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Colleges fear longer-term impacts from the coronavirus

Tsinghua University Vice President Peng Gang introduced an online class taken by teacher Fu Zhiyong (top left on screen) at the Academy of Arts and Design at Tsinghua University during a government-organized tour in Beijing on Friday.GREG BAKER/AFP via Getty Images

Colleges and universities are bracing for significant disruptions to their day-to-day operations from the coronavirus that could affect how they teach, what programs they offer in the summer, and how many international students enroll on campus in the fall.

On Thursday, Harvard University announced that it had barred all travel by students and faculty to mainland China and South Korea, except in rare circumstances approved by its top leadership.

Northeastern University asked its faculty and staff to fill out a survey on how they would work remotely, if necessary, so that officials could plan for technology needs. Northeastern also told its faculty to start preparing to teach classes online, in case classroom teaching has to be halted.


Coronavirus spreads across the globe
A novel coronavirus, COVID-19, has infected hundreds of thousands of people around the world. (Produced by: Brendan Lynch/Globe Staff, Tyler Dolph/Globe Correspondent)

“The time to prepare is now,” Kenneth W. Henderson, Northeastern’s chancellor and senior vice president for learning, wrote to faculty and staff in a message Thursday. “The coronavirus (COVID-19) outbreak requires Northeastern University to be prepared and resilient to ensure learning and business continuity in the event that students, faculty and staff may not be able to come to campus or attend classes in person.”

There is also growing fear at many institutions that as a result of the near lockdown in some parts of China, there may be fewer Chinese students prepared to come to the United States in the fall. US colleges and universities are in the midst of their admissions cycle and will soon be locking in students for the next school year, but they may not have the crucial English-language tests from Chinese students to determine if they are qualified. In China, large-scale testing has been postponed due to concerns that the virus would more easily spread when groups congregate.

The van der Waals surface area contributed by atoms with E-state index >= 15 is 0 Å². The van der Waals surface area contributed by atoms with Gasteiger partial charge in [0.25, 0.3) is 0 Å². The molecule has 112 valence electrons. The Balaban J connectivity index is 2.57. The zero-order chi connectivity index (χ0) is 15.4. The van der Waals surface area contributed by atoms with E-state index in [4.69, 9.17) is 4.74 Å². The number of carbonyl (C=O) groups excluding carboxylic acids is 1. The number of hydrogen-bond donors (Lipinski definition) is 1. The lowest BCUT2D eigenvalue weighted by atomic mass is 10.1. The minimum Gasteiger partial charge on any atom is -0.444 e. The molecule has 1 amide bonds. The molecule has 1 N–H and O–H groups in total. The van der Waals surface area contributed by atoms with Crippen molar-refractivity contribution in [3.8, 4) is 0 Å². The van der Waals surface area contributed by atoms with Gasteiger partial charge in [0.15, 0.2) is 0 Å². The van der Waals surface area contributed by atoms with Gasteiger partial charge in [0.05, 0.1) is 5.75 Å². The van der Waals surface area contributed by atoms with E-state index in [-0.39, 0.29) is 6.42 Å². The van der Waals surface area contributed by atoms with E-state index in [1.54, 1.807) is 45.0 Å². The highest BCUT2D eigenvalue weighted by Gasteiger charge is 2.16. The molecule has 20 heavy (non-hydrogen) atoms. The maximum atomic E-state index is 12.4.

Additionally, recruiters who help US colleges find international students have reported consulting with fewer students in China in recent weeks and expect to see a decline of those studying abroad.


China, by far, sends the largest share of international students to American colleges and universities, nearly 370,000 students in the 2018-19 school year.

“There’s a lot of hand-wringing because we just don’t know the future,” said Ben Waxman, the chief executive officer of International Education Advantage, a Boston-area marketing firm that helps academic institutions with their international branding.

Waxman expects that US universities will see some dampening in their international enrollments this fall, but they may take a more significant financial hit if quarantines in China last several more months and the virus spreads further across the globe.

“The reliance on one source for a large chunk of your students has always been something people have warned about,” Waxman said. “A virus was not on my radar, on why you shouldn’t rely on one country.”